Preview: Team USA faces Spain in a rematch of the 2008 gold medal game

One more for the gold. (Getty Images)

Back again. Spain meets the U.S. in the gold medal game for a second consecutive Olympics. With multiple NBA All-Stars and a known style that lights up the scoreboard, anticipation is high. This is the matchup that everyone anticipated and now it's set to go down with the gold medal on the line.

Team USA has not only passed every test but done so comfortably in every instance. For a team that had so many questions with injuries, they've responded emphatically. Now they face a team that comes with the most hype of any non-American team, yet when you start to look at the resume?

It's not great.

How did they get here?

They trounced China to open group play, then had a comfortable 12-point win over a very good Australia team. It looked very much like the same dominant run we expected from Spain.

Then? The wheels came apart as much as they could without falling off completely.

They escaped Great Britain by one, thanks to a series of disastrous foul decisions for Great Britain and an inability to foul Jose Calderon with three seconds less by the host country.

OK, no problem, everyone has an off game, even if a one-point win over Great Britain is as off as you can imagine without losing.

Then they lost to Russia.

And Brazil.

They stumbled into the medal round, and managed to overcome France who outplayed them for most of the game thanks to a late defensive stand and a quick burst of offense. They came out and were down early by double-digits to Russia. Again, they found just enough offense to get by.

So that's the story of Spain in these Olympics: do just enough while looking about as bad as you can and still win.

Do they have a history of winning?

When we look at the storied history of Spanish Olympic basketball, well. OK, they've been competing in basketball since 1960. In that time, they've won two two medals, once in 1984, where they won silver, and of course the silver in 2008.

So you could say that they're really not the power they're made out to be, historically. But this team is loaded with the best basketball players in the sport's history, with multiple NBA All-Stars. They have been a power in international basketball the last few years, but they're not historically a powerhouse.

Who are their best players?

The big guys down low. Pau Gasol and his brother Marc are the focal point of the offense and anchor the defense. This will be the largest force Team USA will have faced inside. Kevin Love has come on strong after a rough start to exhibition play, and he and Tyson Chandler have to make sure that Spain doesn't control the glass.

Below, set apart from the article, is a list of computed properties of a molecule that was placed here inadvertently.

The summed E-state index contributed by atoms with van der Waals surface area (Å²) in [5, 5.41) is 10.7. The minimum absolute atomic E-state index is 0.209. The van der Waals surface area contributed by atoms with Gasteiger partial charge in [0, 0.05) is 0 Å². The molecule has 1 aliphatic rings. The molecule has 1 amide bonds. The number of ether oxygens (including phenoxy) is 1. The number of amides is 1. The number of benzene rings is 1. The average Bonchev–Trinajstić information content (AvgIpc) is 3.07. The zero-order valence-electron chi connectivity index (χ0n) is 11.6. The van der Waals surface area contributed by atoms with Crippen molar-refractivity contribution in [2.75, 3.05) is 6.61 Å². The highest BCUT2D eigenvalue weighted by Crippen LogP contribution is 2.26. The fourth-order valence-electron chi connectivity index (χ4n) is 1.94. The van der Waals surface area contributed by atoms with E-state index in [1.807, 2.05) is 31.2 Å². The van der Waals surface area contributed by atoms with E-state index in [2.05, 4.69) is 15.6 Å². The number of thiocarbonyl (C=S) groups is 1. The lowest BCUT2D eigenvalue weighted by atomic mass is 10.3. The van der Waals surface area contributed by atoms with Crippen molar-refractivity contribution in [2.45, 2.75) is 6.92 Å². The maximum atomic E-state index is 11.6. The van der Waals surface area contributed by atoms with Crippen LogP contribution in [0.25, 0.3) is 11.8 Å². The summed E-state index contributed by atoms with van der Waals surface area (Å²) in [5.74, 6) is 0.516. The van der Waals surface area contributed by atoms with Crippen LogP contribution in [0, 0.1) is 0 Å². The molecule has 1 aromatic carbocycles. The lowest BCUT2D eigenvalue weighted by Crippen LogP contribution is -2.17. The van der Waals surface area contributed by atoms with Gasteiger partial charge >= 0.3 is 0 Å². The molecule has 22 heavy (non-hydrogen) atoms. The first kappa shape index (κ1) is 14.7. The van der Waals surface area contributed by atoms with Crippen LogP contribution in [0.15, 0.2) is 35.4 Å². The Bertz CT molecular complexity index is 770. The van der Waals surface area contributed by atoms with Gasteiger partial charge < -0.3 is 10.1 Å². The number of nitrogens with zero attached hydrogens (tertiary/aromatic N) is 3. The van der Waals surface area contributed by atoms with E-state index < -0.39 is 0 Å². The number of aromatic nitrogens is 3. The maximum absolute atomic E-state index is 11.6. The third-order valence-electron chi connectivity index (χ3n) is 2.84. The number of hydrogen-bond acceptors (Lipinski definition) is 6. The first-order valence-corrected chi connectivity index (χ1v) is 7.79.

Juan Carlos Navarro, a one-time Memphis Grizzly is the most dangerous player on the perimeter. He's a former Euroleague MVP and he can absolutely blister a defense if he gets hot. Former NBA player Rudy Fernandez brings perimeter shooting and transition athleticism. And Serge Ibaka blocks shots. Off perimeter penetration, Ibaka has feasted on clean-up dunks. The rotations for Team USA have to be sharp.

Jose Calderon is their starting point guard and with his shooting and quickness, he gives teams fits. He's a much better international player than NBA player, and he's a pretty good NBA player.

What do the match-ups look like?

The gold medal match will be the toughest of Team USA's Olympic games. Team USA just doesn't have the size down low to match up with both Gasols, and Pau's ability to stretch the floor will cause problems. With Navarro and Calderon's speed and shooting, the guards could wreak some havoc.

Spain will try and draw defenders with perimeter penetration, then drop it off to a Gasol or Ibaka for a finish, creating easy looks. They aren't shy on the perimeter in the slightest and if they get hot, they can cook, something that gives USA fits.

If we're looking at the pieces and not the whole, this is a major challenge for Team USA.

Does Spain have a chance against the United States?

The problem is that the wholes have not been greater than the sum of their parts for Spain. Instead, the sum has been underwhelming, unimpressive, and quite frankly, not very good. They struggled in group play, and were it not for a miracle run of defense and a ridiculous shooting stretch against Russia, Spain would not have made the gold medal game.

They're there, and they're dangerous. But in a surprise twist, Team USA honestly plays better together. They work to create better shots, they share the ball better, they understand where one another is better.

It doesn't hurt that they're still much more talented, despite a near all-NBA starting lineup for Spain.

Spain can bring their best game, and keep this close. They can pressue Team USA and ride a wave of emotion to the very edge of the top of the podium. And then Team USA will close the door, because they not only have the more talented team, the stronger, faster, more athletic team, but they have a better team, if the play we've seen throughout this tournament is any indication.

There's always an element of fear in a one-off elimination game. But no one's caught the U.S. napping yet, and it's hard to see that in Coach K's last game, with the medal on the line, that Team USA will allow itself to be embarrassed.

CBS Sports Writer

Matt Moore's colleagues have been known to describe him as a "maniac" in terms of his approach to covering the NBA, which he has done for CBS Sports since 2010. Moore prides himself on melding reporting,... Full Bio

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